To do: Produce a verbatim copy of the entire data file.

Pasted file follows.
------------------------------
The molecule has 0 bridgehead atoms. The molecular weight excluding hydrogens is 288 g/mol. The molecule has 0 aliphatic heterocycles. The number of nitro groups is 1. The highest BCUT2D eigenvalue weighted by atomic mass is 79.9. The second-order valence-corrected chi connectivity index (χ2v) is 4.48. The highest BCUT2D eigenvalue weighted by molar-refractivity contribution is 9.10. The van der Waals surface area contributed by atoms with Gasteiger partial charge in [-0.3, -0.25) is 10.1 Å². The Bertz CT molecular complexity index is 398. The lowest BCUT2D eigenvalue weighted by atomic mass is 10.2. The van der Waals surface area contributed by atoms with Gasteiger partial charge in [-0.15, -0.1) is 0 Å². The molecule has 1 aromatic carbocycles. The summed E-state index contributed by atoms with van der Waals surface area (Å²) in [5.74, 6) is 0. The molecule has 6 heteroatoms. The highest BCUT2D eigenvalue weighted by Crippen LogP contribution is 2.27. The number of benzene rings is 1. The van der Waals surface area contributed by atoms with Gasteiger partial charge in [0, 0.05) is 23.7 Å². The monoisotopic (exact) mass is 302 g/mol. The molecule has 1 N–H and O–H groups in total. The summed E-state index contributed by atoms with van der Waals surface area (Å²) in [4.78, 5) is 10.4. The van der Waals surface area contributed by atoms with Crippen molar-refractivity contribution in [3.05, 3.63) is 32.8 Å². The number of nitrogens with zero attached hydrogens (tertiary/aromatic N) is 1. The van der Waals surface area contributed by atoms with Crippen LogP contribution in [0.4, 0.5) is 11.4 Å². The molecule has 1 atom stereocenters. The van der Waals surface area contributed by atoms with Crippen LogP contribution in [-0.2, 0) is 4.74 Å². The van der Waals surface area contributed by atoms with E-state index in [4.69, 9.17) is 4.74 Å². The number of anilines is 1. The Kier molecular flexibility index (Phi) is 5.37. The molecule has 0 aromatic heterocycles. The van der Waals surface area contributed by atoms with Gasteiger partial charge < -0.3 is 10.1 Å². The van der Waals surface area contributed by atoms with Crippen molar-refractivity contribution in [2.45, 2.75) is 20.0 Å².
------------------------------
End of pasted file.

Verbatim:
The molecule has 0 bridgehead atoms. The molecular weight excluding hydrogens is 288 g/mol. The molecule has 0 aliphatic heterocycles. The number of nitro groups is 1. The highest BCUT2D eigenvalue weighted by atomic mass is 79.9. The second-order valence-corrected chi connectivity index (χ2v) is 4.48. The highest BCUT2D eigenvalue weighted by molar-refractivity contribution is 9.10. The van der Waals surface area contributed by atoms with Gasteiger partial charge in [-0.3, -0.25) is 10.1 Å². The Bertz CT molecular complexity index is 398. The lowest BCUT2D eigenvalue weighted by atomic mass is 10.2. The van der Waals surface area contributed by atoms with Gasteiger partial charge in [-0.15, -0.1) is 0 Å². The molecule has 1 aromatic carbocycles. The summed E-state index contributed by atoms with van der Waals surface area (Å²) in [5.74, 6) is 0. The molecule has 6 heteroatoms. The highest BCUT2D eigenvalue weighted by Crippen LogP contribution is 2.27. The number of benzene rings is 1. The van der Waals surface area contributed by atoms with Gasteiger partial charge in [0, 0.05) is 23.7 Å². The monoisotopic (exact) mass is 302 g/mol. The molecule has 1 N–H and O–H groups in total. The summed E-state index contributed by atoms with van der Waals surface area (Å²) in [4.78, 5) is 10.4. The van der Waals surface area contributed by atoms with Crippen molar-refractivity contribution in [3.05, 3.63) is 32.8 Å². The number of nitrogens with zero attached hydrogens (tertiary/aromatic N) is 1. The van der Waals surface area contributed by atoms with Crippen LogP contribution in [0.4, 0.5) is 11.4 Å². The molecule has 1 atom stereocenters. The van der Waals surface area contributed by atoms with Crippen LogP contribution in [-0.2, 0) is 4.74 Å². The van der Waals surface area contributed by atoms with E-state index in [4.69, 9.17) is 4.74 Å². The number of anilines is 1. The Kier molecular flexibility index (Phi) is 5.37. The molecule has 0 aromatic heterocycles. The van der Waals surface area contributed by atoms with Gasteiger partial charge < -0.3 is 10.1 Å². The van der Waals surface area contributed by atoms with Crippen molar-refractivity contribution in [2.45, 2.75) is 20.0 Å².